The Rhode Island Superior Court has dismissed some but not all claims a plaintiff has filed for sexual harassment. Plaintiff alleged that she was an “on-air radio personality” for a local radio station’s morning show. One of her “characters” was “Anaconda,” a “provocative woman” who used “racy language in a flitatious manner….to give the impression [she was] easily seduced.” Plaintiff alleges that another employee of the station began sexually harassing her, that that employee became the station’s general manager and eventually fired her and another employee with whom she had previously had a romantic relationship.
Plaintiff filed a 22-count complaint against the owner of the station and several employees based on violations of the R.I. Fair Employment Practices Act (FEPA), the Rhode Island Civil Rights Act (RICRA), and various common law tort claims including intentional infliction of emotional distress and defamation. Some defendants moved to dismiss arguing that plaintiff failed to exhaust her administrative remedies with the R.I. Commission for Human Rights, or that certain claims failed to state a claim against them, or that the tort claims were barred by Rhode Island’s Workers Compensation Act (WCA).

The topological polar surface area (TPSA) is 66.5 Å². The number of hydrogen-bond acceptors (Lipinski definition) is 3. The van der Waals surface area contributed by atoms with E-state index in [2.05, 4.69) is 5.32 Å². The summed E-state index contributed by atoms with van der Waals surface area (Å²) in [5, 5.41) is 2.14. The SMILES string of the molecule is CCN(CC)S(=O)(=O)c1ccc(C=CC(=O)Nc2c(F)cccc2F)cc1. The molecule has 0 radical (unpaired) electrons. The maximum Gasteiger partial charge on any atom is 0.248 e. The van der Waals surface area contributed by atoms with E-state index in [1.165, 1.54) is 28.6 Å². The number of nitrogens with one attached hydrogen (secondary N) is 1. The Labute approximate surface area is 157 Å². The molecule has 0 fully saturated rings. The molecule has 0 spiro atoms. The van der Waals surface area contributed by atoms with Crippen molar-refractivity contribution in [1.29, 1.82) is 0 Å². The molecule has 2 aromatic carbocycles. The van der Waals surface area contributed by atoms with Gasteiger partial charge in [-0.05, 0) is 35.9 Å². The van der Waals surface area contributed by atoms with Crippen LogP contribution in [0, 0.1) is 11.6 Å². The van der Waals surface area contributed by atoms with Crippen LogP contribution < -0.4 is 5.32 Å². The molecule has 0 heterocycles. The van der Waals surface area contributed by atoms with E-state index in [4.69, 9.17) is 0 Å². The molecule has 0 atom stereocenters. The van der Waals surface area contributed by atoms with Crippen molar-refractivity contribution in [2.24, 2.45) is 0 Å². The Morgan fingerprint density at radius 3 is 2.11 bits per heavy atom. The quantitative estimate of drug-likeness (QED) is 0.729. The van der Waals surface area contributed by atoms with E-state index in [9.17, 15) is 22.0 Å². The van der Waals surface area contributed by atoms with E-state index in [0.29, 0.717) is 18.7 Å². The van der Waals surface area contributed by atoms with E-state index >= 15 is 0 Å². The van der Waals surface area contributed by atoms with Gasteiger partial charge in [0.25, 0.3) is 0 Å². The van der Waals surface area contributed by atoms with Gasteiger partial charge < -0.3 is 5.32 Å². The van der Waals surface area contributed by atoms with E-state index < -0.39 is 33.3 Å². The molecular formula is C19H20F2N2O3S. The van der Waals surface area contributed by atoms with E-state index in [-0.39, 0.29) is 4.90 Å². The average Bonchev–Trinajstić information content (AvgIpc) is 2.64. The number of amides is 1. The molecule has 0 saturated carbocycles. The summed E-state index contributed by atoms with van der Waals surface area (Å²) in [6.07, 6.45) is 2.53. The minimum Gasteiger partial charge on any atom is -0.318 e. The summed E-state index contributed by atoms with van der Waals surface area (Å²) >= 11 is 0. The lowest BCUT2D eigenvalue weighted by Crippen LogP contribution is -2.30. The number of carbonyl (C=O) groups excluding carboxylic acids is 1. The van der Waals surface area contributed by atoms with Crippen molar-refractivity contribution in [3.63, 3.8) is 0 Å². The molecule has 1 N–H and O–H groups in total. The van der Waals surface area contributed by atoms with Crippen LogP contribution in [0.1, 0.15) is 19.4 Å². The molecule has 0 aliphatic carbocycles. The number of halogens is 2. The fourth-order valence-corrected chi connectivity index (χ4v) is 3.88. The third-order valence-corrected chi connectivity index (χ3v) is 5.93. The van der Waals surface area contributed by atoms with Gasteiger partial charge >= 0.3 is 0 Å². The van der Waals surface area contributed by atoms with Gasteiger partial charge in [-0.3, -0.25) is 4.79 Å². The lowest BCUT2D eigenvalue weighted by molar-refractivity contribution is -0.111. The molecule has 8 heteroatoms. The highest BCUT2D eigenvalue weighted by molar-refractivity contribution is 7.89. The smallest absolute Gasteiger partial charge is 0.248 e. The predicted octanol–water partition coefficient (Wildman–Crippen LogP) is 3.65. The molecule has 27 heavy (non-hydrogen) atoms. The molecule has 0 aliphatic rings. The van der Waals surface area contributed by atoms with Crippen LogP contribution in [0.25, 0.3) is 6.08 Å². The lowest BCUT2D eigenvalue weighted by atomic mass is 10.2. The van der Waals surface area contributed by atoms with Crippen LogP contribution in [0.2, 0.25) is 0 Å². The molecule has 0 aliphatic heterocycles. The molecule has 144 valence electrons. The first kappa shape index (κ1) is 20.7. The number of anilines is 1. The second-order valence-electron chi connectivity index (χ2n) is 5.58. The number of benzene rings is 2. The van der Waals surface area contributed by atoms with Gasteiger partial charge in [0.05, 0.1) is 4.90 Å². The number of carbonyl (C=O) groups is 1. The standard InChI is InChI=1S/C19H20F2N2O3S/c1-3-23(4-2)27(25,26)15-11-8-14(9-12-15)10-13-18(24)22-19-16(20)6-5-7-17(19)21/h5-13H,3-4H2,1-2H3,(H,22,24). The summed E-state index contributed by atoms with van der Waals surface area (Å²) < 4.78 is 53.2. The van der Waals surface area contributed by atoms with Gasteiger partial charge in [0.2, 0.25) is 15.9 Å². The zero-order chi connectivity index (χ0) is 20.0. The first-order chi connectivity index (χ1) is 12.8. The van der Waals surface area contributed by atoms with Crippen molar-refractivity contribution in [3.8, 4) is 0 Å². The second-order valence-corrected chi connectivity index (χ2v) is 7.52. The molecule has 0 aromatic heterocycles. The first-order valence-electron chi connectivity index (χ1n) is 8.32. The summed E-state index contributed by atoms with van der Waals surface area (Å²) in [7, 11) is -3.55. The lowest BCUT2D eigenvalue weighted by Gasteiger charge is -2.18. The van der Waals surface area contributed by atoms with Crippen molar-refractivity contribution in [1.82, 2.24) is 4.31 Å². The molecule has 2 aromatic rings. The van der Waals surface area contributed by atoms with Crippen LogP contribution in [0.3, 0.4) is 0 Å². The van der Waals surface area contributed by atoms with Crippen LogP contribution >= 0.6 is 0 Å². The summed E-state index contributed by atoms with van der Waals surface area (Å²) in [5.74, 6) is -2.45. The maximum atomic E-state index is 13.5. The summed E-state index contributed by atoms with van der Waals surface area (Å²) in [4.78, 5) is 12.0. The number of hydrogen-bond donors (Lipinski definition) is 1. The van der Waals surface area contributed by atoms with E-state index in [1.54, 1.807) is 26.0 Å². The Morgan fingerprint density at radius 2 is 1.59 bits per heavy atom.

The Superior Court agreed that plaintiff had failed to allege exhaustion of her administrative remedies and that her claims under FEPA should be dismissed. The Court said that while plaintiff had adequately alleged claims for quid pro quo sexual harassment, she had brought some of the claims against some supervisors who were not alleged to have engaged in any type of sexual harassment of plaintiff. The Court said those claims should be dismissed. The Court said the WCA barred plaintiff’s common law tort claims except for defamation and civil conspiracy to defame. The other tort claims were dismissed. Mateo v. Davidson Media Group Rhode Island Stations, LLC, P.C. 2010-2433, 2013 WL 1880370 (R.I. Super. April 30, 2013).